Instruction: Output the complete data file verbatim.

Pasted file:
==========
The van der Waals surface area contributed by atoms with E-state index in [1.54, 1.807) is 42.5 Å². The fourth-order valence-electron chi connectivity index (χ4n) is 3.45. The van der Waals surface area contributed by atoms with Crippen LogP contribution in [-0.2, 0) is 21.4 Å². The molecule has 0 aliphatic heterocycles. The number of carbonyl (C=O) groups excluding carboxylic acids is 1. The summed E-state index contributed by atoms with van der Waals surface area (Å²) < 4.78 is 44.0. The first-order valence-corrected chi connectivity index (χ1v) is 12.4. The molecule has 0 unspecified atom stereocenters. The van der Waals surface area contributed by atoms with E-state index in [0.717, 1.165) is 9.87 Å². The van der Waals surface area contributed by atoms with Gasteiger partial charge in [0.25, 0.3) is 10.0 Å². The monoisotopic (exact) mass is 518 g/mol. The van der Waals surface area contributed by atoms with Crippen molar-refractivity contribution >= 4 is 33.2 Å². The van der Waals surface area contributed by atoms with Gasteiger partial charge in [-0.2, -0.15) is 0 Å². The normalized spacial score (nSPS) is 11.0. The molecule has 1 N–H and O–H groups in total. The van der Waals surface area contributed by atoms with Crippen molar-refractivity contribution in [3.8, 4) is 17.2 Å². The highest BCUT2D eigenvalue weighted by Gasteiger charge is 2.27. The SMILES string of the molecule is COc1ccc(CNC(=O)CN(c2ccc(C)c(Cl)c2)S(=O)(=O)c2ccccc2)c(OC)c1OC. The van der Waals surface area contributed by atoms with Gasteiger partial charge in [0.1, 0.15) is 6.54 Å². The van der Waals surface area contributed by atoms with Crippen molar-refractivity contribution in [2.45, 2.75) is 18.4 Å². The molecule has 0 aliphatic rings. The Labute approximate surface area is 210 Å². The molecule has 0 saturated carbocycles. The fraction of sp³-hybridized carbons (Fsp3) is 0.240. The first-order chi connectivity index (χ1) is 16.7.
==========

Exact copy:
The van der Waals surface area contributed by atoms with E-state index in [1.54, 1.807) is 42.5 Å². The fourth-order valence-electron chi connectivity index (χ4n) is 3.45. The van der Waals surface area contributed by atoms with Crippen LogP contribution in [-0.2, 0) is 21.4 Å². The molecule has 0 aliphatic heterocycles. The number of carbonyl (C=O) groups excluding carboxylic acids is 1. The summed E-state index contributed by atoms with van der Waals surface area (Å²) < 4.78 is 44.0. The first-order valence-corrected chi connectivity index (χ1v) is 12.4. The molecule has 0 unspecified atom stereocenters. The van der Waals surface area contributed by atoms with E-state index in [0.717, 1.165) is 9.87 Å². The van der Waals surface area contributed by atoms with Gasteiger partial charge in [0.25, 0.3) is 10.0 Å². The monoisotopic (exact) mass is 518 g/mol. The van der Waals surface area contributed by atoms with Crippen molar-refractivity contribution >= 4 is 33.2 Å². The van der Waals surface area contributed by atoms with Gasteiger partial charge in [-0.2, -0.15) is 0 Å². The normalized spacial score (nSPS) is 11.0. The molecule has 1 N–H and O–H groups in total. The van der Waals surface area contributed by atoms with Crippen molar-refractivity contribution in [3.8, 4) is 17.2 Å². The highest BCUT2D eigenvalue weighted by Gasteiger charge is 2.27. The SMILES string of the molecule is COc1ccc(CNC(=O)CN(c2ccc(C)c(Cl)c2)S(=O)(=O)c2ccccc2)c(OC)c1OC. The van der Waals surface area contributed by atoms with Gasteiger partial charge in [0.1, 0.15) is 6.54 Å². The van der Waals surface area contributed by atoms with Crippen molar-refractivity contribution in [2.45, 2.75) is 18.4 Å². The molecule has 0 aliphatic rings. The Labute approximate surface area is 210 Å². The molecule has 0 saturated carbocycles. The fraction of sp³-hybridized carbons (Fsp3) is 0.240. The first-order chi connectivity index (χ1) is 16.7.